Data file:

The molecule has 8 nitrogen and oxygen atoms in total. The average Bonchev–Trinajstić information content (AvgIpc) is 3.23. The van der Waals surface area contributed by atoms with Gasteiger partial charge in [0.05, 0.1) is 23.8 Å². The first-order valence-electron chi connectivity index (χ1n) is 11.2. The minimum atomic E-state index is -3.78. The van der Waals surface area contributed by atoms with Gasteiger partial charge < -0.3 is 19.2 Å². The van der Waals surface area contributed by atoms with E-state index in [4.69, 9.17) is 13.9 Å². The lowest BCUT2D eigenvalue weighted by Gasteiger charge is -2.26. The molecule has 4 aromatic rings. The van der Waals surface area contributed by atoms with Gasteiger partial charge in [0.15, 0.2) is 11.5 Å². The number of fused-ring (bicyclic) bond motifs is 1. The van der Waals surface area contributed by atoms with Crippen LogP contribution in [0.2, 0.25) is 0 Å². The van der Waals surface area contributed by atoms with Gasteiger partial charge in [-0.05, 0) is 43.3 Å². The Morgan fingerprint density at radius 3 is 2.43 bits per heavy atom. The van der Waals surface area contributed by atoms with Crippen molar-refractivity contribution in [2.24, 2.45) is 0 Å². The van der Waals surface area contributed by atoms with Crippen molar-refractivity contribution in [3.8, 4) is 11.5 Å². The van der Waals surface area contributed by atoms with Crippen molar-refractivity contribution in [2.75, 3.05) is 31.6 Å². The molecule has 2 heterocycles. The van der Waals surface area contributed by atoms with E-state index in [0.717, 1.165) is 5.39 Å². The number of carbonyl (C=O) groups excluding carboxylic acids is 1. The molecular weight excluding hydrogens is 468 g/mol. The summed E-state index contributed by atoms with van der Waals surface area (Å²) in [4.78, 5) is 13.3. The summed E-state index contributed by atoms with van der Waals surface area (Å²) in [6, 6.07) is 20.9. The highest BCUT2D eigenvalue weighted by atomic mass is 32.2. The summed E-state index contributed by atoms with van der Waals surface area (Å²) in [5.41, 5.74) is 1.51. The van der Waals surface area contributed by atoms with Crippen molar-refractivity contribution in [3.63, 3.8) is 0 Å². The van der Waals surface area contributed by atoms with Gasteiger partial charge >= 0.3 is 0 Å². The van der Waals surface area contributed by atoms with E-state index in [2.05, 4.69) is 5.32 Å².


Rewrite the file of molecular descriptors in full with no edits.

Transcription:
The molecule has 8 nitrogen and oxygen atoms in total. The average Bonchev–Trinajstić information content (AvgIpc) is 3.23. The van der Waals surface area contributed by atoms with Gasteiger partial charge in [0.05, 0.1) is 23.8 Å². The first-order valence-electron chi connectivity index (χ1n) is 11.2. The minimum atomic E-state index is -3.78. The van der Waals surface area contributed by atoms with Gasteiger partial charge < -0.3 is 19.2 Å². The van der Waals surface area contributed by atoms with E-state index in [4.69, 9.17) is 13.9 Å². The lowest BCUT2D eigenvalue weighted by Gasteiger charge is -2.26. The molecule has 4 aromatic rings. The van der Waals surface area contributed by atoms with Gasteiger partial charge in [0.15, 0.2) is 11.5 Å². The number of fused-ring (bicyclic) bond motifs is 1. The van der Waals surface area contributed by atoms with Crippen LogP contribution in [0.2, 0.25) is 0 Å². The van der Waals surface area contributed by atoms with Gasteiger partial charge in [-0.05, 0) is 43.3 Å². The Morgan fingerprint density at radius 3 is 2.43 bits per heavy atom. The van der Waals surface area contributed by atoms with Crippen molar-refractivity contribution in [2.24, 2.45) is 0 Å². The van der Waals surface area contributed by atoms with Crippen molar-refractivity contribution in [3.8, 4) is 11.5 Å². The van der Waals surface area contributed by atoms with Crippen molar-refractivity contribution in [2.75, 3.05) is 31.6 Å². The molecule has 2 heterocycles. The van der Waals surface area contributed by atoms with E-state index in [0.717, 1.165) is 5.39 Å². The number of carbonyl (C=O) groups excluding carboxylic acids is 1. The molecular weight excluding hydrogens is 468 g/mol. The summed E-state index contributed by atoms with van der Waals surface area (Å²) in [4.78, 5) is 13.3. The summed E-state index contributed by atoms with van der Waals surface area (Å²) in [6, 6.07) is 20.9. The highest BCUT2D eigenvalue weighted by atomic mass is 32.2. The summed E-state index contributed by atoms with van der Waals surface area (Å²) in [5.41, 5.74) is 1.51. The van der Waals surface area contributed by atoms with Crippen molar-refractivity contribution in [3.63, 3.8) is 0 Å². The van der Waals surface area contributed by atoms with Gasteiger partial charge >= 0.3 is 0 Å². The van der Waals surface area contributed by atoms with E-state index in [2.05, 4.69) is 5.32 Å².